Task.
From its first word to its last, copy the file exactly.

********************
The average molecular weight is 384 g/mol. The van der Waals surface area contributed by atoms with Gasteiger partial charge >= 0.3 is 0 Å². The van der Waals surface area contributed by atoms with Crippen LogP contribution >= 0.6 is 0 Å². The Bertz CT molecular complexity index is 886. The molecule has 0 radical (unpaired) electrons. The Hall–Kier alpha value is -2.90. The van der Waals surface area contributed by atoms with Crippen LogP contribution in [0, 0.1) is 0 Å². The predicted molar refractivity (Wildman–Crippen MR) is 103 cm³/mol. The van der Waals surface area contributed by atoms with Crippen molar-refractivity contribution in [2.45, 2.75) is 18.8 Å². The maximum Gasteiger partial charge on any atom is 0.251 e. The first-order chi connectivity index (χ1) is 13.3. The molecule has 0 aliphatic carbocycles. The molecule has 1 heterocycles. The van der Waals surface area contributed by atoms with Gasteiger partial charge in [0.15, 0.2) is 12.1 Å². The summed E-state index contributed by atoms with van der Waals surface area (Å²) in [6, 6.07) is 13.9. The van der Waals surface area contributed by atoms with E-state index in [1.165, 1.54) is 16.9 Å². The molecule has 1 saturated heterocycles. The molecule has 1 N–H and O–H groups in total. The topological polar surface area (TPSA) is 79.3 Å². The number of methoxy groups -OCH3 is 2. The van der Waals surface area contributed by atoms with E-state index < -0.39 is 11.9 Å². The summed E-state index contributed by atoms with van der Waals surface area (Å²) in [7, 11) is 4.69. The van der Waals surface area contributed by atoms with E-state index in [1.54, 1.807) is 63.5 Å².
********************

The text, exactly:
The average molecular weight is 384 g/mol. The van der Waals surface area contributed by atoms with Gasteiger partial charge >= 0.3 is 0 Å². The van der Waals surface area contributed by atoms with Crippen LogP contribution >= 0.6 is 0 Å². The Bertz CT molecular complexity index is 886. The molecule has 0 radical (unpaired) electrons. The Hall–Kier alpha value is -2.90. The van der Waals surface area contributed by atoms with Crippen LogP contribution in [0, 0.1) is 0 Å². The predicted molar refractivity (Wildman–Crippen MR) is 103 cm³/mol. The van der Waals surface area contributed by atoms with Crippen molar-refractivity contribution in [2.45, 2.75) is 18.8 Å². The maximum Gasteiger partial charge on any atom is 0.251 e. The first-order chi connectivity index (χ1) is 13.3. The molecule has 0 aliphatic carbocycles. The molecule has 1 heterocycles. The van der Waals surface area contributed by atoms with Gasteiger partial charge in [0.15, 0.2) is 12.1 Å². The summed E-state index contributed by atoms with van der Waals surface area (Å²) in [6, 6.07) is 13.9. The van der Waals surface area contributed by atoms with E-state index in [1.165, 1.54) is 16.9 Å². The molecule has 1 saturated heterocycles. The molecule has 1 N–H and O–H groups in total. The topological polar surface area (TPSA) is 79.3 Å². The number of methoxy groups -OCH3 is 2. The van der Waals surface area contributed by atoms with E-state index < -0.39 is 11.9 Å². The summed E-state index contributed by atoms with van der Waals surface area (Å²) in [7, 11) is 4.69. The van der Waals surface area contributed by atoms with E-state index in [1.54, 1.807) is 63.5 Å².